On the other hand, in the poetry books that had been published up to then - among which there is to say, next to the already mentioned in previous paragraphs, entitled Livre d'amour (love, 1834 book) and Pensées d' août (thoughts of August, 1837)-, carried a clear propensity to fantasize, a marked predilection for the abstract (or little precise) words, a conscious of uncertainties and vagueness gamea trend consistent towards the search for the sonority and musicality of the verse, and, as already is almost unnecessary to repeat, a permanent thematic recurrence focused on his love affair with the wife of Victor Hugo. This complex affair with Adele left, finally, a notable mark in all his literary production, manifest palmaria form in the aforementioned poetry book Livre d'amour - devoted entirely to the passion that joined to this woman - and the short novel by Madame de Pontivy (1837), in which is served as a literary fiction to address some of the details of that relationship.
But we should clarify as soon as possible that his success as a literary author (or, rather, as a creator of works of fiction within the narrative and poetic genres) was very limited, especially if compared to the prestige that reached as an essayist, critic and theoretician of literature, facet to which was devoted almost with exclusivity from 1837. It was, indeed, in that year, when Sainte-Beuve became a regular contributor to the Revue des Deux Mondes (magazine of the two worlds), where he soon attained great celebrity for his literary criticism, who opened the doors of the major literary and political salons of Paris. They met other figures of the French intelligentsia that would share a deep friendship, as the writer Amandine Lucie Aurore Dupin (1804-1876), best known for its men's pseudonym of George Sand.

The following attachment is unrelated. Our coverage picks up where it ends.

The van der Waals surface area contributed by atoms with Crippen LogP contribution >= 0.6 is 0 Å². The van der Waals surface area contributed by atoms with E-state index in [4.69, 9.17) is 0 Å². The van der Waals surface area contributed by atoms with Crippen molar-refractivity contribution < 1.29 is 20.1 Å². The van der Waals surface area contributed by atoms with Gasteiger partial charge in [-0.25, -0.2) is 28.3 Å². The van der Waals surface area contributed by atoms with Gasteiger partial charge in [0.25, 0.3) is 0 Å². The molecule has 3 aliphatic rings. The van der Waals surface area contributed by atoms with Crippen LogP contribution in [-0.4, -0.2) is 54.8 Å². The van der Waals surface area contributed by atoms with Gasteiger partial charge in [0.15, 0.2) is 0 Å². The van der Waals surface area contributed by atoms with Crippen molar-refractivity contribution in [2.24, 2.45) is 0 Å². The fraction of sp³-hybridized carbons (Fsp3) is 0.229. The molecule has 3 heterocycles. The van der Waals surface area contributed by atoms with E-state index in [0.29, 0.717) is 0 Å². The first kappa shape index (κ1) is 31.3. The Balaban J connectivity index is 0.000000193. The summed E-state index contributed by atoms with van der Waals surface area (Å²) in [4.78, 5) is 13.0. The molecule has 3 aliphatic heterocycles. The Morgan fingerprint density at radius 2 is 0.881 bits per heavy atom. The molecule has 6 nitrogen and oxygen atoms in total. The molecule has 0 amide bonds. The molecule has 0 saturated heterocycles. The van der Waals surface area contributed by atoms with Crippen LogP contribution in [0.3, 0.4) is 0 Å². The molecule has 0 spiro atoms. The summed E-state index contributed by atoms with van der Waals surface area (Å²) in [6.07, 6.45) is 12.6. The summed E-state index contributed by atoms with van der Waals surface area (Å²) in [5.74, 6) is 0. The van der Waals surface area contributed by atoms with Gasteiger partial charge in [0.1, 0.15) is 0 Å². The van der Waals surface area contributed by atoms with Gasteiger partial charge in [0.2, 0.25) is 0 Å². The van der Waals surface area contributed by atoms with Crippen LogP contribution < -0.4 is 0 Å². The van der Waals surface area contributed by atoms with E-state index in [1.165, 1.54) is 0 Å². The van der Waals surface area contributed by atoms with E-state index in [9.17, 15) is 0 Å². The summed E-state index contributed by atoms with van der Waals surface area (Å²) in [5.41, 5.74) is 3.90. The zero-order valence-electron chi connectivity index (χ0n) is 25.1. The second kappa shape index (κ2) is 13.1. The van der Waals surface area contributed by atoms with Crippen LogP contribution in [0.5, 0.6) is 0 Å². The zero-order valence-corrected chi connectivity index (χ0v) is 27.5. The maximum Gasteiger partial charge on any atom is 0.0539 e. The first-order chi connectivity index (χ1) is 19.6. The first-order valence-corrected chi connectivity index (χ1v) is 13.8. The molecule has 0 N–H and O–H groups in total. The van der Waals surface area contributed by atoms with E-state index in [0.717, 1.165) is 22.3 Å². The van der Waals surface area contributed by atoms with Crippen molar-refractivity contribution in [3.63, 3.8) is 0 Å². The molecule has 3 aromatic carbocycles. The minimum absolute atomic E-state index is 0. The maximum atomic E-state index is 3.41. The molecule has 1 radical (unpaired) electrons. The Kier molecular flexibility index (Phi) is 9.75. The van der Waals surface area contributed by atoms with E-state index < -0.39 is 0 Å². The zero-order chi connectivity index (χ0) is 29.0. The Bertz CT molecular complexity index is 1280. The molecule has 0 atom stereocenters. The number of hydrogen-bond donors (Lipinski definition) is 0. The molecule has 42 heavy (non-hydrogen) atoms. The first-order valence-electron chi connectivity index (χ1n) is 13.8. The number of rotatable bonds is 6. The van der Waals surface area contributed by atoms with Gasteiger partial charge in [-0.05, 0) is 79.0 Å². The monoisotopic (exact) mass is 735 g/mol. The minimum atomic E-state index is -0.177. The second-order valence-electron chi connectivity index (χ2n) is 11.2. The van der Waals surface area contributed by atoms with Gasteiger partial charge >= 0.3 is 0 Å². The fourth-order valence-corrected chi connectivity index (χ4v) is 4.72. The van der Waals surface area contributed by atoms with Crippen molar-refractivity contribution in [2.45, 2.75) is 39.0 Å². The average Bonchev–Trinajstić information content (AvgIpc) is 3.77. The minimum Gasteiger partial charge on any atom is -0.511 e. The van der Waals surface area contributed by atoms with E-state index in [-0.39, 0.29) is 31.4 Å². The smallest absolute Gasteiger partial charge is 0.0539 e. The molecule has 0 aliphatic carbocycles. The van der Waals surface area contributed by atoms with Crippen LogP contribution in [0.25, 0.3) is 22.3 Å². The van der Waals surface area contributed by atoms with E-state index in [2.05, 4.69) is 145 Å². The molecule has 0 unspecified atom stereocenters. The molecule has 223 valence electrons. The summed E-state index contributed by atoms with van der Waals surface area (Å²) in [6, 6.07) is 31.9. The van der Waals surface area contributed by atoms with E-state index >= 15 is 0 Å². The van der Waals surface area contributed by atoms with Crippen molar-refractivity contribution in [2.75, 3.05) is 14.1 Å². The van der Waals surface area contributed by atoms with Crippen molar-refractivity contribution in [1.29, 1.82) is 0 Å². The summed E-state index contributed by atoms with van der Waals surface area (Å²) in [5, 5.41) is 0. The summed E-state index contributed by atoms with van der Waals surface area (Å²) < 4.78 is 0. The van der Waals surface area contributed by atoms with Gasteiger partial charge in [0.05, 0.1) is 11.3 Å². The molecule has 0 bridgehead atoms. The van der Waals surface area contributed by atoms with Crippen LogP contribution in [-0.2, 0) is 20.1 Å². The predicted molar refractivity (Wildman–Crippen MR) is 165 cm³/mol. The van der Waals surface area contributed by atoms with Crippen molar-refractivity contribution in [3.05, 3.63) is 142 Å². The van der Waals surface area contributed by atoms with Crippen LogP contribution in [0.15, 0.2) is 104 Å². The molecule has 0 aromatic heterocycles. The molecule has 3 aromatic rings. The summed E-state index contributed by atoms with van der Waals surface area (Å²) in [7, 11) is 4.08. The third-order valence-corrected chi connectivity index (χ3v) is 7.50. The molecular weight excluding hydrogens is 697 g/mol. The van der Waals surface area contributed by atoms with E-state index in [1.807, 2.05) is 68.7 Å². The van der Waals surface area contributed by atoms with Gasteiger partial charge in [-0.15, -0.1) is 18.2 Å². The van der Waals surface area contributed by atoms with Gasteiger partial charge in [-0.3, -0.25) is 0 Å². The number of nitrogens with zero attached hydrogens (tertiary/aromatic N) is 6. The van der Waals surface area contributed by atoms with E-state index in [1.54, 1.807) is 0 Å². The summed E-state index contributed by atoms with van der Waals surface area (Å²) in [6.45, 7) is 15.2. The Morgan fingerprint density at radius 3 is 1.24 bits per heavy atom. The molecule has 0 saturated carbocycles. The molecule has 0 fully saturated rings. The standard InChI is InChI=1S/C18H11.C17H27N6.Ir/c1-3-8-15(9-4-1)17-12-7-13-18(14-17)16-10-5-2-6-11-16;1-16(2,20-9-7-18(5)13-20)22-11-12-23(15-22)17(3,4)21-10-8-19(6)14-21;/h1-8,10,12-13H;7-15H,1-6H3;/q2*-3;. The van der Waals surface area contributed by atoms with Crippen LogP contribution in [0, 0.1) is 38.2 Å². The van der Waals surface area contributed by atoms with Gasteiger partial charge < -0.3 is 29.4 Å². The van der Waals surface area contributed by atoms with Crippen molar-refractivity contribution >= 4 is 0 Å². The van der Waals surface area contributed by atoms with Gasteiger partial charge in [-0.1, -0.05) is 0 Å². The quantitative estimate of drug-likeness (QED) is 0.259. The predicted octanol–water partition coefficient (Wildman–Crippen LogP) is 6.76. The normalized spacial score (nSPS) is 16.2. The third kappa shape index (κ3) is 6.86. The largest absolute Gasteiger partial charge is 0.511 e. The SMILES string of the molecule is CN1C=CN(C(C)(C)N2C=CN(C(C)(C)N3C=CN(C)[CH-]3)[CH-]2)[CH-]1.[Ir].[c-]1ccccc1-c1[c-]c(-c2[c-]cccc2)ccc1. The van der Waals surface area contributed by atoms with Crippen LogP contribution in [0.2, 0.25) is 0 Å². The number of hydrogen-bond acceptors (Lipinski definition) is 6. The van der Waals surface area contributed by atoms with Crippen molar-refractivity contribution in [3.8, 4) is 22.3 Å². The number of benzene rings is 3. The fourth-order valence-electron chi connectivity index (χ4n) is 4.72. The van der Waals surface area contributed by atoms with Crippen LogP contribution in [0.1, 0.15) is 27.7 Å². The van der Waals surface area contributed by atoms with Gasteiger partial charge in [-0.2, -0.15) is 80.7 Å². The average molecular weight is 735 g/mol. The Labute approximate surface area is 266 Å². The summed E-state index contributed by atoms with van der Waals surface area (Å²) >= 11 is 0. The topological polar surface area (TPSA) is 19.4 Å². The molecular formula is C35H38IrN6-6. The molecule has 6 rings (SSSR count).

Consecrated, therefore criticism and the study of artistic and cultural (especially of the literary) phenomena, he began to apply a critical method that had been developing since the mid-1930s, consisting of relating the work of a writer with his biographical circumstances, through a laborious process of research allowing to highlight the overlapping of life in the work at all times, and vice versa. It was, in short, first establish the coordinates historical, social and even biological they formerly the existence of an author, to be able to classify then within a few human categories (or "families of spirit") which, in turn, allowed the critic formulating a series of laws of supposedly universal validity. How easily detaches from all this, the method of Sainte-Beuve was indebted to patterns of work and research followed then by naturalists: postulated the need to observe and note made goals that occurred both in life and in the psychology of the writer, for he had the conviction that it was impossible to analyse in depth a work without having studied before the circumstances in which it had generated. That is why in almost all their criticisms - drawn, when it comes to the truth, without this schematic rigidity that presides over the formulation of the method - triumph, above all, the interest of the researcher for the life of the author, the conformation of a social, psychological portrait, and even biological writer who has produced the work analyzed. This excess of psychologism and historicist observation - that not eclipsed, however, brilliance and sharpness of his aesthetic judgments - gave rise to many critics of his work of criticism and essays, among which highlights the great Parisian Narrator Marcel Proust (1871-1922), who accused conformism Sainte-Beuve - where his method an author - is folded to issued by the historical and social circumstances in which it was located and inability to warn arose, front allegedly issued by Psychology, which was typical of the spirit of the artist.